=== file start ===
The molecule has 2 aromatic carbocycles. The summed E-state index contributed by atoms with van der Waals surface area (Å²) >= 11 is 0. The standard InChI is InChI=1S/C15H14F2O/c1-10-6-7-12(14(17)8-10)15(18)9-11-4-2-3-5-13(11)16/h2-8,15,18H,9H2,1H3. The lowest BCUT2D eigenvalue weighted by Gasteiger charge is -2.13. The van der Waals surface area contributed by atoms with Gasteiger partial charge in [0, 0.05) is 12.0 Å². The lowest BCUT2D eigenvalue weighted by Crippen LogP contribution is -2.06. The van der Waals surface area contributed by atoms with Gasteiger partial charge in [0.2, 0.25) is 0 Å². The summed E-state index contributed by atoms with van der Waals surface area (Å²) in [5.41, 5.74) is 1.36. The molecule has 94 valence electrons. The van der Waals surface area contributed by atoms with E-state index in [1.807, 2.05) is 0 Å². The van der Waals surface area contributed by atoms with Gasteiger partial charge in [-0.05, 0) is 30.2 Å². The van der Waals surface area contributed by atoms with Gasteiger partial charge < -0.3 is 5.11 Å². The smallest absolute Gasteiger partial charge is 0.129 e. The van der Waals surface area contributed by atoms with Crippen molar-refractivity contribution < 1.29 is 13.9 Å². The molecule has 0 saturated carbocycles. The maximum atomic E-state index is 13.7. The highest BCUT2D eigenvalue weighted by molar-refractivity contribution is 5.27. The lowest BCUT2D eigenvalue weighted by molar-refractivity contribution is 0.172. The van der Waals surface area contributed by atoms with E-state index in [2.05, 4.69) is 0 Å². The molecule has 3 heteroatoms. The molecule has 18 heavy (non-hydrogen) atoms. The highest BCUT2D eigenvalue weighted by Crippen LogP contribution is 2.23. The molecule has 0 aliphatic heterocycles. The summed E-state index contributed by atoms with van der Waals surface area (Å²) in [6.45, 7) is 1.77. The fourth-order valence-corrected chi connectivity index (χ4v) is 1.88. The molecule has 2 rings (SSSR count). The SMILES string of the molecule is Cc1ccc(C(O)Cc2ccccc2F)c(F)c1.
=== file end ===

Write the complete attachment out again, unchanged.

The molecule has 2 aromatic carbocycles. The summed E-state index contributed by atoms with van der Waals surface area (Å²) >= 11 is 0. The standard InChI is InChI=1S/C15H14F2O/c1-10-6-7-12(14(17)8-10)15(18)9-11-4-2-3-5-13(11)16/h2-8,15,18H,9H2,1H3. The lowest BCUT2D eigenvalue weighted by Gasteiger charge is -2.13. The van der Waals surface area contributed by atoms with Gasteiger partial charge in [0, 0.05) is 12.0 Å². The lowest BCUT2D eigenvalue weighted by Crippen LogP contribution is -2.06. The van der Waals surface area contributed by atoms with Gasteiger partial charge in [0.2, 0.25) is 0 Å². The summed E-state index contributed by atoms with van der Waals surface area (Å²) in [5.41, 5.74) is 1.36. The molecule has 94 valence electrons. The van der Waals surface area contributed by atoms with E-state index in [1.807, 2.05) is 0 Å². The van der Waals surface area contributed by atoms with Gasteiger partial charge in [-0.05, 0) is 30.2 Å². The van der Waals surface area contributed by atoms with Gasteiger partial charge < -0.3 is 5.11 Å². The smallest absolute Gasteiger partial charge is 0.129 e. The van der Waals surface area contributed by atoms with Crippen molar-refractivity contribution < 1.29 is 13.9 Å². The molecule has 0 saturated carbocycles. The maximum atomic E-state index is 13.7. The highest BCUT2D eigenvalue weighted by molar-refractivity contribution is 5.27. The lowest BCUT2D eigenvalue weighted by molar-refractivity contribution is 0.172. The van der Waals surface area contributed by atoms with E-state index in [2.05, 4.69) is 0 Å². The molecule has 3 heteroatoms. The molecule has 18 heavy (non-hydrogen) atoms. The highest BCUT2D eigenvalue weighted by Crippen LogP contribution is 2.23. The molecule has 0 aliphatic heterocycles. The summed E-state index contributed by atoms with van der Waals surface area (Å²) in [6.45, 7) is 1.77. The fourth-order valence-corrected chi connectivity index (χ4v) is 1.88. The molecule has 2 rings (SSSR count). The SMILES string of the molecule is Cc1ccc(C(O)Cc2ccccc2F)c(F)c1.